Sunday, September 30, 2007

Water is a dying resource

Water is an increasingly scare resource all over the world, thereby an excellent example of supply and demand, and conservation for future generations. Because water is scare, demand for the resource is increasing, driving up the price. Residents in Washington D.C. pat about $350 for approximately 480 cubic meters of water, whereas that same amount of water would cost approximately $1700 in Guatemala City. The price people pay for water is determined by transport costs, the total demand for the water, and price subsidies. An example of a transport cost is in China. China is constructing 3 canals to transfer water from the Yangtze River to Beijing and other growing northern provinces. Water markets exist in some portions of the world. Where these markets exist, it is evident how high the scarcity of water can be. For example, in India, water scarcity has encouraged farmers to profit by selling their water instead of the goods from farming. This promotes a rapid drop in the underground water tables which is a “back-up” resource of water. Because of the drop in the underground water tables, water is not being preserved for future generations in India. Water subsidies can be very large. For example, water revenues in Delhi are less than 20% of what it spends on water each year. Oftentimes, residents in urban slum areas have no access to municipal water and must purchase their water from private surveyors who bring the water in by truck. The price for this water is exceeding $1 per cubic meter. The poorest households in Uganda spend approximately 22% of their income on water, while those in El Salvador and Jamaica spend more than 10% of their income on water. Water subsidies also exist in California and Utah. The price of the water subsidies provides for a good example of the scarcity of water. One way to avoid the subsidy problem is to use a block rate pricing system where a low level of consumption is very cheap, while prices increase at higher levels of consumption. If there is a way to make the use of water more efficient, then it will be relatively inexpensive and will save water and energy.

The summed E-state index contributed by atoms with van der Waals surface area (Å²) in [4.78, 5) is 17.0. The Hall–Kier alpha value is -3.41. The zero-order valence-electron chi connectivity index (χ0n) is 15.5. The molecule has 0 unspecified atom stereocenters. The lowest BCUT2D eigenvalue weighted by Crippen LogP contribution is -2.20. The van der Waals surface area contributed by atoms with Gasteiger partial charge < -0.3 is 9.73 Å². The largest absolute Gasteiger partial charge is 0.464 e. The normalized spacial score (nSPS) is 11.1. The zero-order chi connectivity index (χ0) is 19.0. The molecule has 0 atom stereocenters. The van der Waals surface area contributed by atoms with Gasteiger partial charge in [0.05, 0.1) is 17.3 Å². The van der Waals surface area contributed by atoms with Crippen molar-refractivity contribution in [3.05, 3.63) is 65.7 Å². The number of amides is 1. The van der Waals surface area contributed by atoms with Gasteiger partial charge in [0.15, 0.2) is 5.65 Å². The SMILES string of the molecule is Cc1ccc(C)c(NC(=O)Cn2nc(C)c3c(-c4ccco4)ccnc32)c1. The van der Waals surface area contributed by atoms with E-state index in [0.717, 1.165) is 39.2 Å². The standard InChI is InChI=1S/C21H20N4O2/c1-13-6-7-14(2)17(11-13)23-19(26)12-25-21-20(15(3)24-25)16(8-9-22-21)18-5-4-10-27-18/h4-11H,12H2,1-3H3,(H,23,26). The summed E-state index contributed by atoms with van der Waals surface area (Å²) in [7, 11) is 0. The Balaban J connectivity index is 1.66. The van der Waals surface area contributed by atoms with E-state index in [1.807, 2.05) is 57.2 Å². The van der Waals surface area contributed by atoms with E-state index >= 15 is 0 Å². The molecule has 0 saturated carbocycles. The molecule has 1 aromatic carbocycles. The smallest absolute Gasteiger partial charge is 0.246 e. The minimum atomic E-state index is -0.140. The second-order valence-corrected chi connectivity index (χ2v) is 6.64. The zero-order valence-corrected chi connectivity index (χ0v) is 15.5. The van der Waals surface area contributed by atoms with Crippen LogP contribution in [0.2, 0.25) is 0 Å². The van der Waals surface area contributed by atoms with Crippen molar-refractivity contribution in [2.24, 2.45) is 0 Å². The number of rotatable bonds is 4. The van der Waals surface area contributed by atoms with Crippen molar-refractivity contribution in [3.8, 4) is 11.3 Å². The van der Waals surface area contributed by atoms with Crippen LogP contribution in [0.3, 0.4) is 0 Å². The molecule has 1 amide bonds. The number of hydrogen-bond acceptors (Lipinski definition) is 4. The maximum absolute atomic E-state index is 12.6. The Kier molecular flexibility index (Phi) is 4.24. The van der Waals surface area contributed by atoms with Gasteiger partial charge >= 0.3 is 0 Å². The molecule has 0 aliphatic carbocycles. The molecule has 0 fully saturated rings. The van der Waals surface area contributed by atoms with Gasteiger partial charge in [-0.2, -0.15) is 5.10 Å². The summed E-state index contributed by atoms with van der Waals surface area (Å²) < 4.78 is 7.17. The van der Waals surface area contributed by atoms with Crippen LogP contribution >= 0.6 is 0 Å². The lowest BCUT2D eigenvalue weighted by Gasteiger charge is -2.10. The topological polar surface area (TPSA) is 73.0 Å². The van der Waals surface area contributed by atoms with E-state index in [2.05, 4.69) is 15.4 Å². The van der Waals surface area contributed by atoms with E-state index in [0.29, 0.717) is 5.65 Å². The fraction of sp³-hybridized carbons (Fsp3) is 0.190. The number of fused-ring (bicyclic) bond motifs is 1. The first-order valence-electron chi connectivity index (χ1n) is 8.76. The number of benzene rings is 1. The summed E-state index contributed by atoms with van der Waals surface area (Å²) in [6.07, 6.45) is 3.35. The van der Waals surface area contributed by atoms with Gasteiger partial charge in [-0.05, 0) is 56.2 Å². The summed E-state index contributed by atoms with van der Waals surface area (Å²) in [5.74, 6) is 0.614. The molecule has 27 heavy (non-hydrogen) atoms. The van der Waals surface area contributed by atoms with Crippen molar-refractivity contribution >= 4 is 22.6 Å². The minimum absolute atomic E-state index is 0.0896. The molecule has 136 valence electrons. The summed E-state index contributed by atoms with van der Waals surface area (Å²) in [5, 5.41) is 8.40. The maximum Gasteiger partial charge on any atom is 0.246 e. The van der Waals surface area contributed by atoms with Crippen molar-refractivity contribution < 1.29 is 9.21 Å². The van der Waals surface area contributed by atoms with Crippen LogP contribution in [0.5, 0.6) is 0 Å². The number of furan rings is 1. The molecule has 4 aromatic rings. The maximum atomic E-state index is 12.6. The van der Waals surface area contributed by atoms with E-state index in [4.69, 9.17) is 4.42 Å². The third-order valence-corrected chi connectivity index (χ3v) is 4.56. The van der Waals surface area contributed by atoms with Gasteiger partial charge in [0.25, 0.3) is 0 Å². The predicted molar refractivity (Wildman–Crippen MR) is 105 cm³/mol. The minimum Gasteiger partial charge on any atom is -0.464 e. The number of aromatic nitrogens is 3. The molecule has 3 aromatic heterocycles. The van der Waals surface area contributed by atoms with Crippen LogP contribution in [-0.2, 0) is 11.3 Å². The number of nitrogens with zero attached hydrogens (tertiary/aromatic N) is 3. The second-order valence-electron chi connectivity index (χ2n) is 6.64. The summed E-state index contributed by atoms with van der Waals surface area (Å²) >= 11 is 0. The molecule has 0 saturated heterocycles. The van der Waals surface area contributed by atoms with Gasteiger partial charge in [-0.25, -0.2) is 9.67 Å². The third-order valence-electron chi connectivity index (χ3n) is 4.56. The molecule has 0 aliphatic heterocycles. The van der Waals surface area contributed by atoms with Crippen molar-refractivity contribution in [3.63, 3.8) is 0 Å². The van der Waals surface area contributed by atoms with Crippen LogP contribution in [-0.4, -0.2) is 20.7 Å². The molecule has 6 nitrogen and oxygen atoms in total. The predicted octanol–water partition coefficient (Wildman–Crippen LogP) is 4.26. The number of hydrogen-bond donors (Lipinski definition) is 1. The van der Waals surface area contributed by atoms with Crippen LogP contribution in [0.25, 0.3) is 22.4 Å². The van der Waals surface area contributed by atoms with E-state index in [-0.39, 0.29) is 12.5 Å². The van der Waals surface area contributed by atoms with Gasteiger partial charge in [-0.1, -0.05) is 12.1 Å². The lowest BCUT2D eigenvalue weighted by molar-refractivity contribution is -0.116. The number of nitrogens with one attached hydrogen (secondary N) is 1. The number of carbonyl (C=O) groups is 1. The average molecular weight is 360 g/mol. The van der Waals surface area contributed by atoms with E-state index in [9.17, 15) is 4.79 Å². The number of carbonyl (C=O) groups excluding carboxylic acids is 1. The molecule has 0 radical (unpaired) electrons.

-Erin Kelly

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